Jason Bay is in New York after he was sidelined with a strain in his left intercostal muscle, which is located near the rib cage.
Apparently, Bay injured himself while taking batting practice on Tuesday. You may remember he had previously asked out of a couple of games because of back soreness prior to that.
Some are reporting that he may be in danger of starting the season on the disabled list. The team expects to make some sort of announcement on that sometime today.
If you had told me that one of the Mets outfielders would be starting the season on the DL, I would have assumed it was Carlos Beltran. What is it about these never ending injuries we get socked with, and how it always seems to wipe out our highest priced players?
I’ve been concerned about Jason Bay for a while now.
Since Jason Bay signed his deal, there hasn’t been much in the way of production from him, at least not the kind of production one would expect for $66 million dollars, or $81 million when you consider his easily attainable vesting option.
He never seemed to get acclimated to the Mets last year and was on the verge of what could only be described as a disappointing season that was made worse after a concussion wiped him out for the rest of the year.
He decided against playing winter ball this offseason as was his right to do so, and he also opted not to show up early for spring training, again he wasn’t required to do so. I would have preferred to see him report early if only to show the team and fans that he was eager and committed to putting last season behind him and that he was hell bent on getting ready to deliver on that mammoth sized contract he has yet to earn. It might have shown a sense of urgency on his part, but regardless he did nothing wrong and like I said he was well within his rights. I thought it was a little wierd when terry Collins kept complaining about Luis Castillo not reporting early because he had a lot to prove. I thought Jason Bay had even more to prove. Enough on that.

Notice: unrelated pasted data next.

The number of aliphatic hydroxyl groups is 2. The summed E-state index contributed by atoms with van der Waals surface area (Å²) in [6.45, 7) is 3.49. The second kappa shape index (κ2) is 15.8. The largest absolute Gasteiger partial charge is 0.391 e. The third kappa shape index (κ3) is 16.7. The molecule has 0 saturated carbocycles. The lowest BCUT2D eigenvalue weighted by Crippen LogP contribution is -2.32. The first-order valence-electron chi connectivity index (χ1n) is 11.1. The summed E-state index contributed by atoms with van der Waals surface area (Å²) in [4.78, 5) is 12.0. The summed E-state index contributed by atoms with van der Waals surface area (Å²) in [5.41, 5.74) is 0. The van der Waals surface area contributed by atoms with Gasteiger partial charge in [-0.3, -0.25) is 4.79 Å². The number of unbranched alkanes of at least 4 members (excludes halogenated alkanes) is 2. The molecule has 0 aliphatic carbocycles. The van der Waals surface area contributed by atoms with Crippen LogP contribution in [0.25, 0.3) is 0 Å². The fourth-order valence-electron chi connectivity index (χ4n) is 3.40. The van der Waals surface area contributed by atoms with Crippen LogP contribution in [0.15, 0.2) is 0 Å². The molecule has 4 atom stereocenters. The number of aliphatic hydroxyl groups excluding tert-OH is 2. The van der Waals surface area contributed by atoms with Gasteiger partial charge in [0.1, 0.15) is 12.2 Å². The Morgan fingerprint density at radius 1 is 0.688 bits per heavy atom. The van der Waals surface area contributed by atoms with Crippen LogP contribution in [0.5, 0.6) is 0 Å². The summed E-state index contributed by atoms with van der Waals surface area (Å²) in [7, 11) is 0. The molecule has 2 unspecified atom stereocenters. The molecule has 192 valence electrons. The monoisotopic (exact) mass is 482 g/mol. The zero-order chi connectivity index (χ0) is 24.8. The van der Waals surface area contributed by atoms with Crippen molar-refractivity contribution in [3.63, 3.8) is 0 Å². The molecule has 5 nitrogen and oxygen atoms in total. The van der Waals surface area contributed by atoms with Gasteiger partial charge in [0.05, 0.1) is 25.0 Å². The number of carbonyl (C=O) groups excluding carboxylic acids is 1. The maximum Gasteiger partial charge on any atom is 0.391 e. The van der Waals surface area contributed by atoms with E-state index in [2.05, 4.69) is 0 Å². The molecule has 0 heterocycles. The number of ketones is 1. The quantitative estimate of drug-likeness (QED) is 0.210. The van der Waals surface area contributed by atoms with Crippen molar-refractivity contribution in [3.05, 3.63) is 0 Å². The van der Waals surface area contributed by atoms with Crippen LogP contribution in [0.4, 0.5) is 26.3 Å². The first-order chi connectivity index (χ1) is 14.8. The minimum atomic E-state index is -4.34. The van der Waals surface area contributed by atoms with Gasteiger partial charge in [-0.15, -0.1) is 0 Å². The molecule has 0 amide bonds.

When Bay did show up, he came to camp sporting a new batting stance that came as a result of consulting with his former batting coach from his days in Pittsburgh. He never seemed happy with it and throughout most of the spring he frequently commented that he wasn’t making the kind of contact he was looking for. I thought he was having a good spring, but Bay was talking about driving the ball and hitting homeruns. He was batting .333 and had 14 hits in 42 at-bats, however 12 of them were singles and the other two doubles.
I was actually hoping to see him come out like gangbusters this spring too, but honestly I wasn’t very concerned about it and figured he would eventually work things out.
It’s been a long time since we last saw Bay hit a home run. You have to go all the way back to June 28th when he hit his his 5th and 6th homers against the Marlins, nobody knew they would be his last.
I took a look at Bay’s numbers and it’s frustrating to see just the six home runs for 2010 after he slugged 36 of them the season before with the Boston Red Sox.
But the other things I discovered and are just as frustrating goes beyond the lack of home runs…
His .402 slugging percentage was the lowest of his eight year career and over 100 points lower than his career mark.
Additionally, his on-base percentage took a hit too and was the second lowest mark of his career.
Too many red flags for my liking, especially for the amount of money we have invested in him.
I was reminded about how sizable that investment was when I calculated that when Jason Bay collects his next paycheck on April 15th, he will have earned more money in 14 months with the Mets than in his seven years with the Pirates and Red Sox combined.
Lets hope for some good news today from Sandy Alderson. Lets hope this rib cage injury does not require a stint on the DL and that it will not nag him all season long as some are saying.